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Amazon reverses shipping policy and offers free delivery to occupied West Bank

Decision made after shipping giant had offered free deliveries to illegal Israeli settlements, while charging Palestinians
Palestinian Ministry of Economy threatened to sue Amazon for conducting business in illegal Israeli settlements (AFP)

Amazon has begun offering free shipping to the occupied West Bank, reversing its policy of charging customers in the Palestinian territory.

Amazon spokesman Nick Caplin told Middle East Eye on Wednesday that the e-commerce giant had overcome "multiple technical, legal and logistical challenges," and was now extending a promotion that has been afforded to Israelis since November.

Last month, Middle East Eye reported that Amazon was offering free deliveries to illegal Israeli settlements, while charging Palestinians for its services.

Palestinians who selected the "Palestinian territories" when placing orders could expect to pay $24 or more, while Israelis received free shipping.

Amazon offers free delivery to illegal Israeli settlements, charges Palestinians
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The Palestinian Ministry of Economy attributed Amazon's U-turn to "a series of Palestinian measures aiming at halting disregard to the Palestinian identity and recognising settlements."

The ministry had threatened to sue the company for conducting business in illegal Israeli settlements and promised legal accountability before international courts.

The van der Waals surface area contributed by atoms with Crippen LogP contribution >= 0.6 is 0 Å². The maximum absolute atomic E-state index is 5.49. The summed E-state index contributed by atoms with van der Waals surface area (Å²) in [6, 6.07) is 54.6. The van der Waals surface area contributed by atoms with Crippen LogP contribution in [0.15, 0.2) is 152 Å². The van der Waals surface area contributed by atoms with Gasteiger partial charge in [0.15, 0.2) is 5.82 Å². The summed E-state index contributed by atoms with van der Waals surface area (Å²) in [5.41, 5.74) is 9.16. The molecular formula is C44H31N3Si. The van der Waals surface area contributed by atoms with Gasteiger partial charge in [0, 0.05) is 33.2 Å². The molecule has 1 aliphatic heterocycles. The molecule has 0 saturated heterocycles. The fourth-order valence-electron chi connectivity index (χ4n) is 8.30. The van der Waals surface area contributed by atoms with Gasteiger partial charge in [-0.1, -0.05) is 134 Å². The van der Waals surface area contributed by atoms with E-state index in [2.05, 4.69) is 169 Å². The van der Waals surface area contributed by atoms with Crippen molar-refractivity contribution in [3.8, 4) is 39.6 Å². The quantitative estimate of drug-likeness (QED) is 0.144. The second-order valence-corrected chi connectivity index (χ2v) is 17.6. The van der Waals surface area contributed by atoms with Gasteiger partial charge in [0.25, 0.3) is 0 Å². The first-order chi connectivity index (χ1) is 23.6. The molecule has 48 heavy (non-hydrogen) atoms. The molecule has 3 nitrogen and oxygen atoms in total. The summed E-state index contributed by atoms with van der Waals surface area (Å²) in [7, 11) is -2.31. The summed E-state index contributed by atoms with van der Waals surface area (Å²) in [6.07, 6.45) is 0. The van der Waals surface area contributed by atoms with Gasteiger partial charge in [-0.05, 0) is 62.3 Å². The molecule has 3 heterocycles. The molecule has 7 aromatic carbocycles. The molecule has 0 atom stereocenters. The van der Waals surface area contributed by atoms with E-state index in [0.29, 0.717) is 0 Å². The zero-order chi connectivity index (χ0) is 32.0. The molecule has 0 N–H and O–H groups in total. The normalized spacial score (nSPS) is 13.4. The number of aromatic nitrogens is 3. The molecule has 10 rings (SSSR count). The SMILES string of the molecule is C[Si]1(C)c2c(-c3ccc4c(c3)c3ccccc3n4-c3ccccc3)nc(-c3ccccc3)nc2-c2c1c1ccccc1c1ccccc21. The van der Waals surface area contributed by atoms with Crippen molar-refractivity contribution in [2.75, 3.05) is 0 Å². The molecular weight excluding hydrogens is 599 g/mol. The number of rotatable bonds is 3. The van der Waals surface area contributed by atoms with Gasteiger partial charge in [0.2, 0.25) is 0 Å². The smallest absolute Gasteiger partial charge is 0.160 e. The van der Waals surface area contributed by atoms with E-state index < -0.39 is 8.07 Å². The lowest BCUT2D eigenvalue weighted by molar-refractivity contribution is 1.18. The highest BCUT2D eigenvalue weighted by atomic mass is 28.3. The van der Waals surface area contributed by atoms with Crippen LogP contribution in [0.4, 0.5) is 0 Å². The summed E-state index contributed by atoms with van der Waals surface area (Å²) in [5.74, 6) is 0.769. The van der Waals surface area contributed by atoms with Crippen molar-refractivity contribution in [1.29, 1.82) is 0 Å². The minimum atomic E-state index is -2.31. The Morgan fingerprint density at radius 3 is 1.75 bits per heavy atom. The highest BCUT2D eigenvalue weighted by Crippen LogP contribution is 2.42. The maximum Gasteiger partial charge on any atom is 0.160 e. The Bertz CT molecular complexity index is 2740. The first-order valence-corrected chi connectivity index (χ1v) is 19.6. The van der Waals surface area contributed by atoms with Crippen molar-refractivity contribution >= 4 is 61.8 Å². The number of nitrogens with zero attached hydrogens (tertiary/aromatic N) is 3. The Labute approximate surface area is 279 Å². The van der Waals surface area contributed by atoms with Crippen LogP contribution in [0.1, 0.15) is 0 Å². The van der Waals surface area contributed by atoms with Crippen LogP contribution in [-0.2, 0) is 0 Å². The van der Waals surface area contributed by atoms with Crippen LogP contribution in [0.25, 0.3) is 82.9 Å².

Amazon is not the first tech company to encounter complications when operating in illegal West Bank settlements.

In 2018, Airbnb, a home rental site and alternative to hotels, removed listings in the area after outrage from Palestinians and human rights groups. Still, they reversed the decision less than a year later amid mounting Israeli pressure.

Last month, the United Nations released a list of 112 companies with business ties to Israeli settlements in the occupied Palestinian Territories. Airbnb,, Motorola and TripAdvisor were among those on the list. Amazon was not cited in that report.

Human rights experts and organisations argued that by offering the discount exclusively to addresses listed as Israeli West Bank settlements, and not the Palestinian Territories, Amazon was wading into a geopolitical dispute that is increasingly creating two sets of rules for two increasingly intertwined populations.